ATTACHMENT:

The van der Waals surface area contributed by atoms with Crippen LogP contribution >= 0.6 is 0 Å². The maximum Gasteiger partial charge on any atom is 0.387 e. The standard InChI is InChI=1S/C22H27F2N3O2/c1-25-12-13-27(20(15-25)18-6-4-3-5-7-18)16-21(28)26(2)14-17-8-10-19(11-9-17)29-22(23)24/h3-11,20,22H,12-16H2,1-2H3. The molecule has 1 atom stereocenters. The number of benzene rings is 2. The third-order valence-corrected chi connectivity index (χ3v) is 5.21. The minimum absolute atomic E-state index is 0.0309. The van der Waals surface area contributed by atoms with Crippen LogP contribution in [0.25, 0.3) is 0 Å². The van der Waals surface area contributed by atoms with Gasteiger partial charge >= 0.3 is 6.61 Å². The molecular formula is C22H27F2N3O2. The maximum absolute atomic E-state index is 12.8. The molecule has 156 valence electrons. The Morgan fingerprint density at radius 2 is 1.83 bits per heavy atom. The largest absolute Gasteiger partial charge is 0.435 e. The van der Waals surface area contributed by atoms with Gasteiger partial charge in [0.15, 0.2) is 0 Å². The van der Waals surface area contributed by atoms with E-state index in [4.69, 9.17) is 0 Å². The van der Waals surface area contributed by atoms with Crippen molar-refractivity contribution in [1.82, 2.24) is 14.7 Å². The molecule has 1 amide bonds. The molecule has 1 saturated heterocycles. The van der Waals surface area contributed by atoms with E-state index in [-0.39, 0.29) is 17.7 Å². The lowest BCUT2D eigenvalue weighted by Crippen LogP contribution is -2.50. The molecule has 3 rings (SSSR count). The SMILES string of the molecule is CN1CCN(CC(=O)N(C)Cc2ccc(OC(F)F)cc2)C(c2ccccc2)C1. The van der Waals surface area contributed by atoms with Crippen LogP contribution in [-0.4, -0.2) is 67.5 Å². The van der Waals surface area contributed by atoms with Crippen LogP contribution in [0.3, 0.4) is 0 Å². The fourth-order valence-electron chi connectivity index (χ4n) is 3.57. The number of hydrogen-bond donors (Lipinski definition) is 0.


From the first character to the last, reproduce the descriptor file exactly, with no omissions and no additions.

The van der Waals surface area contributed by atoms with Crippen LogP contribution >= 0.6 is 0 Å². The maximum Gasteiger partial charge on any atom is 0.387 e. The standard InChI is InChI=1S/C22H27F2N3O2/c1-25-12-13-27(20(15-25)18-6-4-3-5-7-18)16-21(28)26(2)14-17-8-10-19(11-9-17)29-22(23)24/h3-11,20,22H,12-16H2,1-2H3. The molecule has 1 atom stereocenters. The number of benzene rings is 2. The third-order valence-corrected chi connectivity index (χ3v) is 5.21. The minimum absolute atomic E-state index is 0.0309. The van der Waals surface area contributed by atoms with Crippen LogP contribution in [0.25, 0.3) is 0 Å². The van der Waals surface area contributed by atoms with Gasteiger partial charge >= 0.3 is 6.61 Å². The molecular formula is C22H27F2N3O2. The maximum absolute atomic E-state index is 12.8. The molecule has 156 valence electrons. The Morgan fingerprint density at radius 2 is 1.83 bits per heavy atom. The largest absolute Gasteiger partial charge is 0.435 e. The van der Waals surface area contributed by atoms with Gasteiger partial charge in [0.15, 0.2) is 0 Å². The van der Waals surface area contributed by atoms with E-state index in [4.69, 9.17) is 0 Å². The van der Waals surface area contributed by atoms with Crippen molar-refractivity contribution in [1.82, 2.24) is 14.7 Å². The molecule has 1 amide bonds. The molecule has 1 saturated heterocycles. The van der Waals surface area contributed by atoms with E-state index in [-0.39, 0.29) is 17.7 Å². The lowest BCUT2D eigenvalue weighted by Crippen LogP contribution is -2.50. The molecule has 3 rings (SSSR count). The SMILES string of the molecule is CN1CCN(CC(=O)N(C)Cc2ccc(OC(F)F)cc2)C(c2ccccc2)C1. The van der Waals surface area contributed by atoms with Crippen LogP contribution in [-0.4, -0.2) is 67.5 Å². The van der Waals surface area contributed by atoms with Crippen LogP contribution in [0.3, 0.4) is 0 Å². The fourth-order valence-electron chi connectivity index (χ4n) is 3.57. The number of hydrogen-bond donors (Lipinski definition) is 0.